Grand Turk is a relatively new cruise ship stop (at least as far as I know). My understanding is that the pier area was built in the last few years by Carnival, allowing the larger liners to make a stop there. We had originally intended to take a cab to Governors Beach, which we understand is a five-minute cab ride from the pier, but when we looked out of our cabins at the pierside beach, it looked very nice and uncrowded, so we opted to go there instead. It was a very good choice. you walk right off the ship, along the pier and through a small shopping area to the beach. There are plenty of beach chairs, and the water is really beautiful (the bottom is a bit rocky at first, but smoothes out after you're in to about your waist). There is also a huge pool area by a bar called "Margaritaville," and judging from the screams and cheers we heard coming from that area, there are plenty of poolside games and activities for those who want a livelier beach day.
Miscellaneous: Unfortunately, we had occasion twice on this cruise to take advantage of the medical facilities; fortunately, they were excellent both times. My mother spent a horrid first night in excruciating pain with what we thought must be a broken wrist, but which turned out after an xray to be a severe attack of gout (which she's never had before). Later in the cruise, I developed a respiratory infection requiring an antibiotic. On both visits, the staff was attentive, and the care excellent.
We had been told to expect that our shipmates would be older than what we were used to, particularly on Carnival, and that did seem to be the case; my sisters and I felt that we fell into the "younger" side of the median age as a whole. However, there were plenty of twenty- and thirty-somethings as well. Also, probably because school is not yet out, there was a definite lack of pre-teens and teens on the cruise, though I don't know whether that will continue to be true in June, July and August.
Disembarkation: OK, here is the only true negative of the review. Disembarkation was handled as badly as we have ever seen it handled on a ship (with the exception of one nightmare disembarkation from the Voyager). First of all, the information provided was sporadic at best, and in our case, just wrong. We were given orange luggage tags, which in the printed information circulated to all cabins meant that we were to gather at Club Fusion, aft. However, all three of our cabins also received letters the last night of the cruise saying that, as suite passengers, we should gather instead at the Explorers Club, where all suite and platinum elite passengers would wait. So that's where we went, and waited until another passenger informed us that the suite and platinum elite passengers were supposed to be at the Wheelhouse Bar, not the Explorers Club. How she knew that, I have no idea. There were no crew members stationed in the Explorers Club whom we could ask. When one finally did arrive, to call another color tag to leave the ship, we asked him where we were supposed to be and he said (while running by us) "Orange -- club fusion." However, after packing our carryons and starting to make our way to club fusion, we stopped at the Wheelhouse bar on the way, and were told that, yes, that was the waiting area for platinum and suite passengers. We showed the person there the letter that had told us to go to the Explorers club, to which she responded "I didn't write the letters." As we moved into the bar, another passenger complained that the lounge was far too small to accommodate everyone (and in fact, we wound up sitting on the floor among our bags), and was not appropriate for passengers entitled to "upgraded" status, only to be told by the same crew member "Lady, I just work here." I have never, ever heard any crew member on any cruise ship say such a thing. The chaos continued when that same person moved through the lounge calling for people with orange tags to disembark, and we moved into the hallway, where we stood, not moving, for thirteen full minutes, bags in hand, before finally being allowed to get off the ship.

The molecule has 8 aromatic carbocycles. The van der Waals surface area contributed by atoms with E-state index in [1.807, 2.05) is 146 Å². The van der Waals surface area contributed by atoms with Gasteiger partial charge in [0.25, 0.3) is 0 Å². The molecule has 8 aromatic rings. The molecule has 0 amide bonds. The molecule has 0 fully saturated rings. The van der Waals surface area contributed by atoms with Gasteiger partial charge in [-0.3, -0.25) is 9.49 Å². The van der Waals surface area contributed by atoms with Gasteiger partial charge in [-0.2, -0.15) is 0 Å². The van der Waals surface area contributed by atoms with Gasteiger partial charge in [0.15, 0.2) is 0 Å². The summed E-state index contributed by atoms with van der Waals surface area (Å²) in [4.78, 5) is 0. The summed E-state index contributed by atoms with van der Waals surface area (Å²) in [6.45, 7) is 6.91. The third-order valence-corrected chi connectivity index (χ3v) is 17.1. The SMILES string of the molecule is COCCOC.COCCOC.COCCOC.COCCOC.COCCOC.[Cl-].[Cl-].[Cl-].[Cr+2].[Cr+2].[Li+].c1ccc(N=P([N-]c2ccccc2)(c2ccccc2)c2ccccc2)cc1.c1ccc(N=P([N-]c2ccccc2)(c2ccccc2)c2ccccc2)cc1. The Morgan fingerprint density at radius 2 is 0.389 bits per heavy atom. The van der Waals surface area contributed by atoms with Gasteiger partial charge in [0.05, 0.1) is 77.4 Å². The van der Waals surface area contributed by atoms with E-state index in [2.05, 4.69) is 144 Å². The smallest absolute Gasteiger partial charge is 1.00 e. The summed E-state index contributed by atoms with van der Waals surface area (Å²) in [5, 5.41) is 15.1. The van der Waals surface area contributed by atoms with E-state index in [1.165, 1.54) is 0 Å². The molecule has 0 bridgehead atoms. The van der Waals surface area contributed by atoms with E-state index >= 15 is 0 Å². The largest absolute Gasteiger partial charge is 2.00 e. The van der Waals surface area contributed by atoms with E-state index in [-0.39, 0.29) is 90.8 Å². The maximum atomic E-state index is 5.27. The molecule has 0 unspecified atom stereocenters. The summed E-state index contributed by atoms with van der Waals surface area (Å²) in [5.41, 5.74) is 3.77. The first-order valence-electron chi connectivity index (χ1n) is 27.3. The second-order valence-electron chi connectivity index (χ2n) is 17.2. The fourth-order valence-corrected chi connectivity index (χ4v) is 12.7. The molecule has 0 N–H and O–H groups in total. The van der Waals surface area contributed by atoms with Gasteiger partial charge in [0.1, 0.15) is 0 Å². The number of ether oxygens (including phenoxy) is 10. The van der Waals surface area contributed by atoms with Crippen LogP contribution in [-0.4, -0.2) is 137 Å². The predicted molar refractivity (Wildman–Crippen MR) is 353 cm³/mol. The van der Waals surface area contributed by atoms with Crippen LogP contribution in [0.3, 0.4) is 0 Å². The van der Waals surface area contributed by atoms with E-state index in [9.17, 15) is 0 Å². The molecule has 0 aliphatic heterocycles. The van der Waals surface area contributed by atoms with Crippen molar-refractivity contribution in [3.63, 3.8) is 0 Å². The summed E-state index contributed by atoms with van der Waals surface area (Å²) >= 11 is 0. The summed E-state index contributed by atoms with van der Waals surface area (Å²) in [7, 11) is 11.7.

None of this had to happen. For one thing, Princess has decided for some reason not to make general shipwide announcements during disembarkation; rather, a crew member goes to the lounge where a certain color is supposed to have gathered and makes an announcement in that lounge, that the "red" or "green" tags may now disembark. Accordingly, you have to be in the right lounge or you will never receive word to disembark -- thus our panic to figure out where we should be. On other cruise lines we have sailed, you could essentially wait anywhere in the public areas, and would then debark whenever the announcement was made over the general shipwide intercom that it was time for your color tag to debark. Even if Princess doesn't want to make that simple adjustment to their procedures, there is no excuse for calling a particular color to disembark, and then having them simply stand in line for ten minutes or more until you begin to let them off -- if you're not ready to let us off, then don't call the color.
Summary: The chaos at the end notwithstanding, this was a fabulous cruise. We are already planning our next one with Princess, and hope that it will be the first of many. Read Less